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How is The Midlands Amplifying Connectivity Through EVs?

4 min

Image Credit: Ernest Ojeh, Unsplash
Five local authorities in the Midlands have received funding from the UK Government to boost several EV charging points. Quadrant Transport explores how the region is amplifying connectivity and sustainability through EVs.

Back in June, five local authorities, led by Lincolnshire County Council and Midlands Connect, submitted a joint bid for £935,355 in government funding. The successful bid has been made in association with Herefordshire Council, Leicestershire County Council, Rutland County Council, and Stoke-on-Trent City Council.

In total, the bid will fund 322 standard and 27 rapid EV charging points across the Midlands and is expected to attract an additional £2.8 million of private sector investment.

Locations for the extra charging points are targeted towards areas with a low amount of off-street parking and the five Midlands-based local authorities have led a successful bid to get more chargers set up for on-street convenience.

Local Authorities Will Be Helped With Identifying New EV Charging Locations
Bharat Pathania, Technical Innovation Lead at Midlands Connect

Quadrant Transport spoke to Bharat Pathania, Technical Innovation Lead at Midlands Connect about how the company is benefiting the Midlands region and contributing to the UK reaching its net zero targets: “Midlands Connect is a Sub-national Transport Body which researches, develops and progresses strategic transport projects, bringing forward priority investments to benefit the Midlands region, its people and businesses.”

Bharat revealed that to meet the charging requirements of a growing fleet, an average of 10 new charging points need to be installed every day, this is expressed in an analysis by Midlands Connect which found that the Midlands needs 17,461 new public EV charging points by the end of 2025 to meet the needs of the growing EV market.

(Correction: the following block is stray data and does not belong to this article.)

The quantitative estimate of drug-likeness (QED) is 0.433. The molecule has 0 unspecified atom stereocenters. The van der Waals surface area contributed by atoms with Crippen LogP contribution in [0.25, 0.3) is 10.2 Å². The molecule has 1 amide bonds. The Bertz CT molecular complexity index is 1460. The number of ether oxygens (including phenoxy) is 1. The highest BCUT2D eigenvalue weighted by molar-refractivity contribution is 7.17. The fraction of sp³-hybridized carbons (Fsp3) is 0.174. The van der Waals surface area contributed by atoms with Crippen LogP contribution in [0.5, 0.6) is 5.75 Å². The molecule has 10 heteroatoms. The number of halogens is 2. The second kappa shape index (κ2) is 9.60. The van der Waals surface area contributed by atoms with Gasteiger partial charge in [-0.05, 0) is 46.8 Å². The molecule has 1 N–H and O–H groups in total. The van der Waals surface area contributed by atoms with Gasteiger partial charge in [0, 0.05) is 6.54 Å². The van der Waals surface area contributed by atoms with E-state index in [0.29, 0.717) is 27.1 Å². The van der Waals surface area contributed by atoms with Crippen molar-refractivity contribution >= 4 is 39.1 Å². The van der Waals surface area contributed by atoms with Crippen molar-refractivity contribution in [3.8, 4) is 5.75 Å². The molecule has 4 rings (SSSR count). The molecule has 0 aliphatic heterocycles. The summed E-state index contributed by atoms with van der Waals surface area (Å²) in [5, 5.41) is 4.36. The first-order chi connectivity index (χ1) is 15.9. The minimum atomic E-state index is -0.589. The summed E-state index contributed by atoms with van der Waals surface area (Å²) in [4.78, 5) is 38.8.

He said: “That represents six times as many charging points as currently. Midlands Connect is establishing an ‘EV Forum’, bringing together the public and private sectors to improve charging provision, and working with Distribution Network Operators to discuss how we can overcome limits to local grid capacity.”

Registered EVs in the Midlands are expected to rise to 1.7m by 2030. Bharat Pathania, Technical Innovation Lead at Midlands Connect.


In addition to this, to support local authorities, Midlands Connect has created an EV tool: “We have also created an EV tool, to help local authorities identify the best places to install new EV charging infrastructure, and working alongside the Department for Transport to position the Midlands as a test bed for the accelerated delivery of charging points.”

We are also developing Midlands-wide business cases to roll out EV infrastructure and attract private sector funding through economies of scale.

An Influx Of Jobs Will Be Created Through Installations Of The EV Chargers

Bharat expressed that seeing a shift to EVs is essential and the benefits of purchasing an EV are numerous: “Unlike conventional vehicles they have no exhaust pipe and do not emit any dangerous gases such as carbon dioxide or nitrous oxides, reducing pollution and improving air quality for local communities, as well as being considerably cheaper to power.

“Charging an EV in public costs approximately 58 per cent less than filling a car with petrol, while at-home charging is, even more, cost-effective. EVs are also exempt from most congestion charges and road tax.”

Although uptake has steadily increased, there is still a long way to go.

Another benefit of seeing the shift to EVs is that estimates revealed by Midlands Connect currently suggest that the installation and maintenance of electric vehicle charging points will create an influx of jobs in the region with over 42,000 related roles set to be created in the Midlands by the end of 2032.

The Public Need To Be Reassured About EV Potential

To see the transition to EVs, Bharat said that people must have their confidence boosted: “Research conducted last year by the Society of Motor Manufacturers and Traders found that a lack of affordability and worries about where to charge were the main factors that put consumers off purchasers.

“We need a sustained effort to improve charging infrastructure to drive and meet the demand of a growing cohort of EV drivers. We recognise public charging infrastructure has an important part to play in reassuring the public.”

By seeing more EV charging points implemented throughout the Midlands, the region will be able to amplify connectivity and sustainability, and contribute to the wider UK reaching its net zero targets.